The last thing you want to worry about is estate plan taxes affecting your family after you die. Once your gross estate, property and other assets are transferred, they will be taxed when they reach a certain threshold. This is often called a death tax or estate transfer tax.

In 2022, your family generally won’t have to file an estate tax return if your gross estate less than $12 million – And every year this number will increase. If your assets do reach the threshold and you want to reduce it, you can donate some of your assets to charity, give them to your surviving spouse, or distribute the assets to friends and family while you are still alive.

Benefits of estate planning

Estate plans are about more than wills and end-of-life decisions – careful estate planning offers many other benefits. These include:

  • Tax cuts and debts for their loved ones with gifts and marriage trusts
  • Charity from a portion of your assets after death
  • Easy wealth transfer for small business owners to their family, friends or co-owners
  • Cover your own funeral costs to save loved ones
  • Can save your family from probate, which can be an expensive process

Common mistakes in real estate planning

Estate planning mistakes can happen to the average person, especially if you’re trying to do it all yourself. The biggest mistake someone can make when creating an estate plan is not hiring the right representative for their property.

Another common mistake is forgetting to update your will or power of attorney during your lifetime. If you have some property bequeathed to a specific beneficiary who has since died, confusion or legal battles may arise after your death.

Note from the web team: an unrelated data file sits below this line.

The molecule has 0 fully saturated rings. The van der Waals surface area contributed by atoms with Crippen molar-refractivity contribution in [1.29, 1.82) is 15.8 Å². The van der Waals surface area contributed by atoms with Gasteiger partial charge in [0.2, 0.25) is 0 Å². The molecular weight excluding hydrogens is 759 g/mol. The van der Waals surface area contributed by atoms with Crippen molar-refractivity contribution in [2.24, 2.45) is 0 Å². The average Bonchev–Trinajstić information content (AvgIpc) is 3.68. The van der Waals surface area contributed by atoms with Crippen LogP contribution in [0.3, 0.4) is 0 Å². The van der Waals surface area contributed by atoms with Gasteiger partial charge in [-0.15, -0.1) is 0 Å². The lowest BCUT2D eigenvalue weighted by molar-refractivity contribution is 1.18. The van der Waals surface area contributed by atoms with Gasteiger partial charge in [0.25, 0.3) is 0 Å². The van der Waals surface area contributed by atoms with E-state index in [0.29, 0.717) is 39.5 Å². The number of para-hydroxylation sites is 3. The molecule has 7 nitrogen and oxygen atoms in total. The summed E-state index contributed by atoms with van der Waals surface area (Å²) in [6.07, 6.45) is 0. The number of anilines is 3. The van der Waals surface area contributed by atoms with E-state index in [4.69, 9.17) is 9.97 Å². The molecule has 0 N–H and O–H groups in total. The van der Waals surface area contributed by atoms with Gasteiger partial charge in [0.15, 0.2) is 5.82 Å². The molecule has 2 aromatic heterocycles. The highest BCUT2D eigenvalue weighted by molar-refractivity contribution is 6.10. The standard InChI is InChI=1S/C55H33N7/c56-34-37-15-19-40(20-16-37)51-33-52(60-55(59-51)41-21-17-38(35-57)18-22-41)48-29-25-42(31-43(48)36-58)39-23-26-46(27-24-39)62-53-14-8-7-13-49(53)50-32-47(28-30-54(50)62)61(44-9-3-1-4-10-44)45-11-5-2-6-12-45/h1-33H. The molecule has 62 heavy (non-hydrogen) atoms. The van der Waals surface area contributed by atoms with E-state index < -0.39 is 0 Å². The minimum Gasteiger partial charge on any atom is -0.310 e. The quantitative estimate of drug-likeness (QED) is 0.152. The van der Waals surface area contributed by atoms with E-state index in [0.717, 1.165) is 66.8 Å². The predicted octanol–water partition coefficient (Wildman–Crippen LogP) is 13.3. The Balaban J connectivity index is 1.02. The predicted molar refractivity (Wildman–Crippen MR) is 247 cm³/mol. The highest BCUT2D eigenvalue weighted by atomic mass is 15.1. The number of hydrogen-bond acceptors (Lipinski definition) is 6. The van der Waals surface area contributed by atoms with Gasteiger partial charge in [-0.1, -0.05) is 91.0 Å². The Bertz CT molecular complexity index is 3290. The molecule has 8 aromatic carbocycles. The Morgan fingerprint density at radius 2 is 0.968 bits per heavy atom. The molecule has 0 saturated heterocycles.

For example, let’s say you asked that your property be divided equally among your children, but one of them dies. When you die, their spouse or children may claim that they deserve a share of your estate. If you don’t clarify your estate plan by specifically naming your loved ones, the resulting confusion can cause a family rift.

Frequently asked questions about estate planning

When it comes to the basics of estate planning, you may have more questions. Fortunately, we’re here to help answer some frequently asked questions.

How expensive is estate planning?

The cost of hiring an estate planning attorney to draft a will or trust will vary depending on your needs and location. These can range from $1,000 to $10,000+ for more complex estates.

If you have a larger estate, the value of your will can increase significantly. If you have a simple estate and very few assets in your name, an estate plan may be cheaper to complete.

What are general estate plan documents?

Every estate plan must consist of a will or trust, a power of attorney, health care directives, guardian and beneficiary designations, and a letter of intent.

Budget for your estate plan today

Now that you know the ins and outs of what an estate plan is, when to start planning one, and the documentation you need for both your family and your attorney, you can take the next step in your estate planning journey.

How do you start? considering investments Remember that preparation is key to your estate plan. Check out ours retirement planning calculator or net worth calculator to determine how much you will leave to your family after your estate plan is in place.